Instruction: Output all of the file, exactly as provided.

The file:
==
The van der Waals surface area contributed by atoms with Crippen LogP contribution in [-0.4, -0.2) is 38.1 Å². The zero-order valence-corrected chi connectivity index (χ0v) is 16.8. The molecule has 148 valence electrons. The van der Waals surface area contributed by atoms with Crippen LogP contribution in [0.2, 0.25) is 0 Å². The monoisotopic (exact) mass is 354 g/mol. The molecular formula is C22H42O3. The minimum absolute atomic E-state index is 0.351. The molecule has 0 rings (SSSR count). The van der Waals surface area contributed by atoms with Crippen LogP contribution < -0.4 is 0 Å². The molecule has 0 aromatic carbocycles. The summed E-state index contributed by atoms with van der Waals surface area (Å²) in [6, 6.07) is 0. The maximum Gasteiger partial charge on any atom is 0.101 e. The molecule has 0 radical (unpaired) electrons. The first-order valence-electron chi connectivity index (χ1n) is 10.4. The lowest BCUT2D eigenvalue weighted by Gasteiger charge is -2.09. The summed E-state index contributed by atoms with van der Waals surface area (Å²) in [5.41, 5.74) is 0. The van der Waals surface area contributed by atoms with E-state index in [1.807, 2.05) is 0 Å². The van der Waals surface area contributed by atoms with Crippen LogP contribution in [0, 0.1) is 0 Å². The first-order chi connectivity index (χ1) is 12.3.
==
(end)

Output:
The van der Waals surface area contributed by atoms with Crippen LogP contribution in [-0.4, -0.2) is 38.1 Å². The zero-order valence-corrected chi connectivity index (χ0v) is 16.8. The molecule has 148 valence electrons. The van der Waals surface area contributed by atoms with Crippen LogP contribution in [0.2, 0.25) is 0 Å². The monoisotopic (exact) mass is 354 g/mol. The molecular formula is C22H42O3. The minimum absolute atomic E-state index is 0.351. The molecule has 0 rings (SSSR count). The van der Waals surface area contributed by atoms with Crippen LogP contribution < -0.4 is 0 Å². The molecule has 0 aromatic carbocycles. The summed E-state index contributed by atoms with van der Waals surface area (Å²) in [6, 6.07) is 0. The maximum Gasteiger partial charge on any atom is 0.101 e. The molecule has 0 radical (unpaired) electrons. The first-order valence-electron chi connectivity index (χ1n) is 10.4. The lowest BCUT2D eigenvalue weighted by Gasteiger charge is -2.09. The summed E-state index contributed by atoms with van der Waals surface area (Å²) in [5.41, 5.74) is 0. The van der Waals surface area contributed by atoms with E-state index in [1.807, 2.05) is 0 Å². The van der Waals surface area contributed by atoms with Crippen LogP contribution in [0, 0.1) is 0 Å². The first-order chi connectivity index (χ1) is 12.3.